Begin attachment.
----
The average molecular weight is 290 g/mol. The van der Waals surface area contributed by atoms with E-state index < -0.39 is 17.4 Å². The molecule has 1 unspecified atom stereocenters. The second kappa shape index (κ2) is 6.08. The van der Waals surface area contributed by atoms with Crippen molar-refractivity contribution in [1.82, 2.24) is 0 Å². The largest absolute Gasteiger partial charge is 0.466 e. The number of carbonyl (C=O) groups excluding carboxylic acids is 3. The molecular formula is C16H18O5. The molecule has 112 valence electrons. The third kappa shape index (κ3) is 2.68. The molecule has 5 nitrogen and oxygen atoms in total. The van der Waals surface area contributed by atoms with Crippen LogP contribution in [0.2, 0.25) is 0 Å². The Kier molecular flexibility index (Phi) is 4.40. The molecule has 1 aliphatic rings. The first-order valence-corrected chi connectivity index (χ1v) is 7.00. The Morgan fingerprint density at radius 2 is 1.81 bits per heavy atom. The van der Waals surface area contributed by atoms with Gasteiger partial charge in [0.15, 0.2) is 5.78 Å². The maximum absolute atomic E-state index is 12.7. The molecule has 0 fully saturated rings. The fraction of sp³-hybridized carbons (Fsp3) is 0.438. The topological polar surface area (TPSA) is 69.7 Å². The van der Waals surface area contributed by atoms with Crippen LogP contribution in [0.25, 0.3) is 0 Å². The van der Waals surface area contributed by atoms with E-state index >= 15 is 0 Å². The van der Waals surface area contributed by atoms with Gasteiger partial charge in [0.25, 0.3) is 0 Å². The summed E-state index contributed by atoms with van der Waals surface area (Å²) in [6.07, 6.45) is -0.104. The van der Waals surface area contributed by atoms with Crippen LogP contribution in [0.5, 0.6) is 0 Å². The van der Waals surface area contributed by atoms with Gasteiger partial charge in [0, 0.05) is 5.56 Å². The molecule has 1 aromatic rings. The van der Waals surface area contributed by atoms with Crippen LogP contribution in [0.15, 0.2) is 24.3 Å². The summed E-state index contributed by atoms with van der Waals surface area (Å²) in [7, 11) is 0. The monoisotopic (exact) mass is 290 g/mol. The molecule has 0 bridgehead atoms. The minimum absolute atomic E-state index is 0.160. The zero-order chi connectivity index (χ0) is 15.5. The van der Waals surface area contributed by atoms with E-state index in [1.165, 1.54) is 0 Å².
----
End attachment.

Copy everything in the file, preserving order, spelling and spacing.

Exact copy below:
The average molecular weight is 290 g/mol. The van der Waals surface area contributed by atoms with E-state index < -0.39 is 17.4 Å². The molecule has 1 unspecified atom stereocenters. The second kappa shape index (κ2) is 6.08. The van der Waals surface area contributed by atoms with Crippen molar-refractivity contribution in [1.82, 2.24) is 0 Å². The largest absolute Gasteiger partial charge is 0.466 e. The number of carbonyl (C=O) groups excluding carboxylic acids is 3. The molecular formula is C16H18O5. The molecule has 112 valence electrons. The third kappa shape index (κ3) is 2.68. The molecule has 5 nitrogen and oxygen atoms in total. The van der Waals surface area contributed by atoms with Crippen LogP contribution in [0.2, 0.25) is 0 Å². The Kier molecular flexibility index (Phi) is 4.40. The molecule has 1 aliphatic rings. The first-order valence-corrected chi connectivity index (χ1v) is 7.00. The Morgan fingerprint density at radius 2 is 1.81 bits per heavy atom. The van der Waals surface area contributed by atoms with Gasteiger partial charge in [0.15, 0.2) is 5.78 Å². The maximum absolute atomic E-state index is 12.7. The molecule has 0 fully saturated rings. The fraction of sp³-hybridized carbons (Fsp3) is 0.438. The topological polar surface area (TPSA) is 69.7 Å². The van der Waals surface area contributed by atoms with Crippen LogP contribution in [0.25, 0.3) is 0 Å². The van der Waals surface area contributed by atoms with E-state index >= 15 is 0 Å². The van der Waals surface area contributed by atoms with Gasteiger partial charge in [0.25, 0.3) is 0 Å². The summed E-state index contributed by atoms with van der Waals surface area (Å²) in [6.07, 6.45) is -0.104. The van der Waals surface area contributed by atoms with Crippen LogP contribution in [0.5, 0.6) is 0 Å². The van der Waals surface area contributed by atoms with Gasteiger partial charge in [0, 0.05) is 5.56 Å². The molecule has 1 aromatic rings. The van der Waals surface area contributed by atoms with Crippen LogP contribution in [0.15, 0.2) is 24.3 Å². The summed E-state index contributed by atoms with van der Waals surface area (Å²) in [7, 11) is 0. The monoisotopic (exact) mass is 290 g/mol. The molecule has 0 bridgehead atoms. The minimum absolute atomic E-state index is 0.160. The zero-order chi connectivity index (χ0) is 15.5. The van der Waals surface area contributed by atoms with E-state index in [1.165, 1.54) is 0 Å².